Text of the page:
by Noel T. Braymer, RailPAC President — Well, to be frank, January stank. The first half of January it rained constantly. The result was washouts and mudslides that disrupted rail service throughout California. Canceled and late trains due to heavy snows in the Midwest and East didn’t help project the image of passenger rail service as the all weather mode. Then came January 26th. One person who thought he had problems wanted to use the rails to kill himself. Now charged with 11 counts of murder he will find out what real trouble is. Mix into this the latest State budget battle with transportation funds being stolen again to help pay the State’s other bills.

What do all these things have in common? Well the solution to many of our problems in improving rail service in California depend on capital spending. We still need to upgrade many rail lines to make them less vulnerable to mudslides and washouts. We have heard a lot about “Security” on the Trains. Asking a to see a person’s identification is mostly a waste of time. Bad people can easily get forged papers. Most disasters don’t happen on the trains, they happen on the tracks! Suicidal people are increasingly drawn to the tracks. Vandals often place debris on the tracks, throw switches in the wrong location, and damage signals. The most common problem are vehicles at or near grade crossings the train can’t avoid hitting..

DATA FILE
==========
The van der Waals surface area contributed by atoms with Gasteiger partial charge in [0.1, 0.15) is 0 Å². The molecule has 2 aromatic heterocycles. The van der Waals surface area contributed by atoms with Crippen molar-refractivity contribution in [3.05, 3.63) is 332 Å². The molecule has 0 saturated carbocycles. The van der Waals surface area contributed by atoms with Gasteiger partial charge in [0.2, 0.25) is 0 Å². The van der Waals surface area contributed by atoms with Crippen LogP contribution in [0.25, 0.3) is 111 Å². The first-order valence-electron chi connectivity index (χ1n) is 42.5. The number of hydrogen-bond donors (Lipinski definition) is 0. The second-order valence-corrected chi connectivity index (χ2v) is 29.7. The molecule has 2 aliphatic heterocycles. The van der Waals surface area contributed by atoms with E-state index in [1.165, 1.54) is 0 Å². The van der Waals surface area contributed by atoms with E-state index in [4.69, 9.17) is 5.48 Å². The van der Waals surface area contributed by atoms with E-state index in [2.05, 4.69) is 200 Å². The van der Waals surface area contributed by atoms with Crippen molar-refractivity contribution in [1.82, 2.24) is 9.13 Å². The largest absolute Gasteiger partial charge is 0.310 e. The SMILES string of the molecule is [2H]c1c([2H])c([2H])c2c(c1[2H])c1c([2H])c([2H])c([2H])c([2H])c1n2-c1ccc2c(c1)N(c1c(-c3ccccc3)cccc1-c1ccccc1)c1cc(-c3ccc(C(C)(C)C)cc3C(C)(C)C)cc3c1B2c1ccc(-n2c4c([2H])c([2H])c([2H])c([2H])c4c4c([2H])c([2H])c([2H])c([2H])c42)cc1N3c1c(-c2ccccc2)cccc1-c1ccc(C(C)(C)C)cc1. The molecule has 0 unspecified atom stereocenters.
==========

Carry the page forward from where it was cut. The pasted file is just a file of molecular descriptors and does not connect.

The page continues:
We need to spend money. We need better security on the tracks, particularly on busy mainlines such as at the disaster in Glendale. We need more grade separation particularly on the mainlines to keep vehicles and trespasser off the railroad. We need improved signaling that can stop a train if it runs through a red light. Having cameras and sensors on the right of way to detect things on the tracks that don’t belong, and the ability to stop trains if there is a problem is better than spending money for seat belts on passenger trains.